A Thousand Ships – Natalie Haynes

Having read and adored Pat Barker’s The Silence of the Girls, I was in the mood for another re-telling of the Trojan War told from a female perspective. A Thousand Ships by Natalie Haynes has garnered a fair amount of attention and I was drawn to the concept of focusing on several women’s stories, not just one. It’s a brave endeavour, but I don’t think Haynes managed to pull it off.

A Thousand Ships opens with a chapter told from the point of view of Creusa, who wakes in the night to find that her city is burning to the ground around her. She does not know the whereabouts of her son or husband. One can only imagine the panic that would be coursing through someone in this situation. However, what should have been an intense, frenetic start to this book lacked any urgency within the writing. Haynes told me that Creusa was scared, but the text did not show this. An otherwise frantic scene was reduced to a matter-of-fact narration.

One of the drawbacks of telling a story from so many points of view is the inevitable fact that some perspectives will appeal more than others. I genuinely enjoyed the chapters on Briseis, Chryseis, and Cassandra. These three women felt the most real and I could have happily read a book that just focused on them. Cassandra is a fascinating mythological character and I spent a good portion of the book waiting to get back to her story.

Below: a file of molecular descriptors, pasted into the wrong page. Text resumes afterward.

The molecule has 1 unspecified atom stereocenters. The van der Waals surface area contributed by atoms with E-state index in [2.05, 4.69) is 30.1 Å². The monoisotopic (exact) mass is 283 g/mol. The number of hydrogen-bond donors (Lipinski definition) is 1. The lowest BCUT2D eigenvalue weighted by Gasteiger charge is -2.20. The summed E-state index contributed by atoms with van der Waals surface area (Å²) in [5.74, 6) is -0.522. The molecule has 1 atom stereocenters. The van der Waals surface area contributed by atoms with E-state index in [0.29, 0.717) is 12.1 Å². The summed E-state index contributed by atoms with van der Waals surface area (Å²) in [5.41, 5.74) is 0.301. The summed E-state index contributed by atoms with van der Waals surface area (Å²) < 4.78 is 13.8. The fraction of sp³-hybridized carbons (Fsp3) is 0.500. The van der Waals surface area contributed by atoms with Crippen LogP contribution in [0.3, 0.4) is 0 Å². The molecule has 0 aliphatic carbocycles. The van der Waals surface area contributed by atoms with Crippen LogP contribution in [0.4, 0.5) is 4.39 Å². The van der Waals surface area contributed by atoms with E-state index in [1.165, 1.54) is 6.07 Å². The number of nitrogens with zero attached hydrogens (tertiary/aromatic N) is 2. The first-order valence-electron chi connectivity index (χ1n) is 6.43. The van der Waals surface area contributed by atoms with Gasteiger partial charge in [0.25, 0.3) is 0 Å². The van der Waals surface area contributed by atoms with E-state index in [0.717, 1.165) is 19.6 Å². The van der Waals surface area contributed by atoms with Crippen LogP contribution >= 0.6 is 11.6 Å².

By contrast, some perspectives were forgettable or tedious. I had high hopes for Penelope’s story, but I never got to know her. She recounts Odysseus’ travels on his convoluted journey home. I already know about the adventures of Odysseus; I wanted to hear about her. How did Penelope spend those twenty years without her husband? What were the other relationships in her life like? Penelope simply felt like a vessel through which to tell Odysseus’ story. I couldn’t get invested. I pushed through these chapters just to get back to the storylines that I cared about.

This novel is a great concept, but perhaps the scope was too broad. If Haynes had focused on fewer characters and refined their voices it could have been a great book, but I found myself dissatisfied. The character whose emotions felt most real to me was Cassandra; I would have been happy if the book had only focused on her. The writing style also left me uninspired. It wasn’t bad, but it was flat at times when it should have been fast-paced or hysterical. Overall this book was fine and parts of it did entertain me, but it did not live up to my high expectations and I was left disappointed.

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